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Iranian Aftermath & Israeli Forebodings

Defense Minister Ehud Barak:'We are Not Taking Any Option Off The Table'

Foreign Minister Avigdor Lieberman: 'The Fact Iranian Regime Continues To Be Acceptable Partner For Dialogue Is Really A Bad Message. It Shows The Bad Guys Are Winners'

Lieberman Refers To Building At Settlements Solely Within Existing Construction Lines, As First Suggested By IsraCast

Iranian President Ahmadinejad

The Iranian regime's ruthless suppression of the popular unrest leaves many questions hanging in the air.While the world looks on, the Obama administration appears to be ready for business as usual, while preparing to enter a nuclear dialogue with the Ayatollah's, who have shot and beaten throngs of young protesting Iranians into submission. IsraCast assesses Israeli reaction to the aftermath of the Iranian uprising triggered by a rigged election that will return President Mahmoud Ahmadinejad to office.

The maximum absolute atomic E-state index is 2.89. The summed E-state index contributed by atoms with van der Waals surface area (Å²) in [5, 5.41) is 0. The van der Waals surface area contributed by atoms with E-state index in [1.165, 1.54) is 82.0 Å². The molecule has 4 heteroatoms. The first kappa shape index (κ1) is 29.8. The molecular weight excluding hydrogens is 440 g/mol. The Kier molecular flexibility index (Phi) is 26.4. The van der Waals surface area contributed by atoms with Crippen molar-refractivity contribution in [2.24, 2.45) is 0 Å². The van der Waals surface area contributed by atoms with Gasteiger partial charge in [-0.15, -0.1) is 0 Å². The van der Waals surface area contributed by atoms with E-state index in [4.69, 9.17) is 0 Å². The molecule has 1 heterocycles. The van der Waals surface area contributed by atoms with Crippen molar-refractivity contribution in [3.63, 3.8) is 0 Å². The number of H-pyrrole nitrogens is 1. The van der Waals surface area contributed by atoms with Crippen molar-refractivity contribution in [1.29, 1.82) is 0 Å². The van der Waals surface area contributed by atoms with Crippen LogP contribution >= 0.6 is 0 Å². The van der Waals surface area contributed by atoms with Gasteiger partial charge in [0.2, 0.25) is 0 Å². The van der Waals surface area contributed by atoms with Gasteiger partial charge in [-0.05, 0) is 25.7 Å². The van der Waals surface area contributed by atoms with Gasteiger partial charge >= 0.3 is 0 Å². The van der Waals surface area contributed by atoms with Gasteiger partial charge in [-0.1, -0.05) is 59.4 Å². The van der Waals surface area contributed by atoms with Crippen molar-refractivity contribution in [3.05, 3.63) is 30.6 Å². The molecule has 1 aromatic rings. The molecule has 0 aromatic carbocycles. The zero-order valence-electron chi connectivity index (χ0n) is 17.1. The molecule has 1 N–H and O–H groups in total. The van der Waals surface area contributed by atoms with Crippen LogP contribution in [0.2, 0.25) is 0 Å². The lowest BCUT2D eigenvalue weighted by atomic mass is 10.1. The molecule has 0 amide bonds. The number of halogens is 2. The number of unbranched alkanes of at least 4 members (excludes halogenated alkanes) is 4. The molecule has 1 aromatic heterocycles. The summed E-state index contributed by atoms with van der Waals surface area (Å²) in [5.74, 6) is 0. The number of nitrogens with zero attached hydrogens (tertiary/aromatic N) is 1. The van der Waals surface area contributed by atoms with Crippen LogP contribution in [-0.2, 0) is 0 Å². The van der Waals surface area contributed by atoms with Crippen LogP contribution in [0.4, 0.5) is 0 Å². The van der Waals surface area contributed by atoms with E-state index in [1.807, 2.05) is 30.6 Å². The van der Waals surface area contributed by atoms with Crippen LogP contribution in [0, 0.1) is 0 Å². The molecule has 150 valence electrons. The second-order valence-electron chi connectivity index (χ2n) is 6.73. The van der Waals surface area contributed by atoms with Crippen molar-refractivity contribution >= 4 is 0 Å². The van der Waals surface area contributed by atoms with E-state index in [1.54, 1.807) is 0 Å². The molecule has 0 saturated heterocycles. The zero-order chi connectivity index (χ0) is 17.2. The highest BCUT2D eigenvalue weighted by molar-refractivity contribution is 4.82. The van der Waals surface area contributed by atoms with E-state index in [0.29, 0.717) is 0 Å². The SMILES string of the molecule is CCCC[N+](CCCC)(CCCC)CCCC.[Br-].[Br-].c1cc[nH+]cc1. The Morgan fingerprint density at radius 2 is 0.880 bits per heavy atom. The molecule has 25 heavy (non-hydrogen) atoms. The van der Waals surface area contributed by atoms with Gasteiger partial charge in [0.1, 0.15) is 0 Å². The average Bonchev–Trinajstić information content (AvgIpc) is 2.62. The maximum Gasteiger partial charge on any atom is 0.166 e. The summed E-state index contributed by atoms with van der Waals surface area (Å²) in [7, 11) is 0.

'Israel is not taking any option off the table when it come to Iran' that was the reaction of Defense Minister Ehud Barak when he addressed the Israel Air Force graduation ceremony for new pilots. The occasion lent poignancy to Barak's statement; some of the young pilots may one day, be ordered to fly their warplanes to destroy the Iranian nuclear sites,  which Israeli leaders have said poses a threat to Israel's very existence.The Israeli perspective is that the recent events in Tehran and other Iranian cities is further evidence, as if more was needed, of the tyrannical nature of the Iranian regime. That U.S. President Barack  Obama's chances of sweet-talking Iran into halting its Iran's nuclear weapons project are nil. Moreover, it will prove to be no more than a waste of valuable time that the Iranians will obviously exploit to advance their program. The North Korean file is a case in point. Clearly, a government that has no qualms about shooting and beating its own people for protesting about a rigged election must not be underestimated when it threatens its neighbors with annihilation and proceeds to develop nuclear weapons.